So join me on a little walk down memory lane to some of our beautiful desert areas in the Southwest.
Bryce Canyon Utah at Sundown

And Bryce Canyon at Sunrise
North Rim Grand Canyon Arizona
North Rim Grand Canyon at Sundown
Old Paria in Escalante Utah  This was the setting for many Westerns,
including The Outlaw Jesse Wales.

Horseshoe Bend in Page Arizona.  Crawled on my hands & knees to take the 2 images that were later stitched together to create this shot.  No way could I stand and shoot over the edge!

Antelope Canyon in Page Arizona  Followed behind a photo
group and was able to catch remnants of their leftover sunbeams.
More of Antelope Canyon  I liked the ghost like figure in
this sunbeam.  This is created by throwing sand into the sunbeam.

The famous Mittens of Monument Valley Arizona at Sundown

Navajo Indian showing how she weaves baskets in a
native dwelling in Monument Valley

Aztec Ruins in Northern New Mexico

Doorways in the interiors of Aztec Ruins.

Taos Pueblo Taos New Mexico  This is the oldest continual populated community in the USA today.

Cemetery & Bell Tower in Taos Pueblo
One of the homes in Taos Pueblo

Mesa Verde Colorado
Canyonland Utah  This is several images stitched together to make a panorama.
Newspaper Rock in Canyonland Utah
Cactus Blooms in the Desert Springtime

Overlooking one of the large canyons in Canyonland

And last is an often overlooked little valley in Utah called Goblin Valley.  Check out how large these rocks are.  Can you find the people?

Saturday, May 7, 2011

April 2011 Klamath Falls OR Trip

Day 1  April 23rd, 2011

This was a long awaited trip to Klamath Falls, OR and a 3 night stay at the Running Y Ranch.  Last year I won an online photo contest called 'Oregon Naturally' put on by Intel and Jeld Wen.  I had cancelled our reservations twice before due to extremely cold temperatures and way too much snow.  We had hoped to see the many eagles that gather to hunt the weaken water fowl   as the lake's ice begins to break up in late winter.

We left early on Saturday morning after taking a quick drive up to the Ridgefield Nature Reserve to see if we could catch a peek at the Great Horned Owlets.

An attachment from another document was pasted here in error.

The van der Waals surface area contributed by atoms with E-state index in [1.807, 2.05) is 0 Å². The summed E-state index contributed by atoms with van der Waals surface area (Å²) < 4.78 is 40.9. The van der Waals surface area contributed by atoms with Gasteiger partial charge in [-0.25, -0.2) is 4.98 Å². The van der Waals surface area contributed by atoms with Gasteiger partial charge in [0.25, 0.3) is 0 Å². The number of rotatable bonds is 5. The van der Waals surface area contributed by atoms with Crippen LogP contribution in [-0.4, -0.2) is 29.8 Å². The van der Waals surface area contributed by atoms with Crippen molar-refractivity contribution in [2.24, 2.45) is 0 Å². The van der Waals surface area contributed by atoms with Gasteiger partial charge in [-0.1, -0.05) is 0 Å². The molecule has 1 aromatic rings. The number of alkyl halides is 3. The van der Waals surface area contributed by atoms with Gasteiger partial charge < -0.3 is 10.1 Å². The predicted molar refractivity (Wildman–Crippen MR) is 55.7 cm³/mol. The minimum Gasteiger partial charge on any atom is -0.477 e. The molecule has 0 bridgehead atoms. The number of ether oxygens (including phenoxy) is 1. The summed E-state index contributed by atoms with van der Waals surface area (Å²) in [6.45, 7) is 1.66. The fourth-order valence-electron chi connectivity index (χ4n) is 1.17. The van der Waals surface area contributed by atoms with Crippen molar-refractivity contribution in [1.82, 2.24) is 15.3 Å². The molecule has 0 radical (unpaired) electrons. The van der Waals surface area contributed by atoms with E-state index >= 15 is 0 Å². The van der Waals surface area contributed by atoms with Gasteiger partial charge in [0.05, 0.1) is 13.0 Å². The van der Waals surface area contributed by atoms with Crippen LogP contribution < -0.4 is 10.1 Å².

They must have been asleep as we did not find them.  It was however a beautiful morning.  And we did see these really cool yellow-headed black birds.  This was the king of the cat-tails as he flew from one to the other squawking and letting everyone know he is boss.

It was a great day driving down to Klamath Falls with blue sky but gathering clouds as afternoon approached.  We drove over the mountains and by the time we made it to the southern entrance to Crater Lake we found some snow.  This is the only entrance open to Crater Lake in the winter as they average about 40 feet of snow yearly.  But they keep the road plowed and the road was only wet.  

Here we are at the southern entrance to Crater Lake.  I especially like the sign on the right of the ticket booth warning of the 'snow zone'.  Do you think!!  But we are feeling very optimistic as the road is clear.  And we are to find that the snow here isn't too deep.  It will get deeper the more we climb to the rim.

So we've made it to the top of the rim.  And the snow is DEEP.  The road dead ends at the lodge which is boarded up for the winter and can barely be seen for the snow covering it.  As you can see from this photo the snow has covered nearly everything and the few things open to the visitors who brave the drive here has do be dug out.  I thought the outhouses were kinda cute.

And here is the visitor's center with only the one entrance in.  We had no sooner gotten up here than it began to snow rather lightly at first. So we hustled up the one snow bank that has a pathway in the snow to get up high enough to see the lake.  It was slick as can be but we managed to get up there just in time to catch a glimpse of the lake. It is roped off to not fall through the snow cornices.  And within a few minutes the lake was invisible.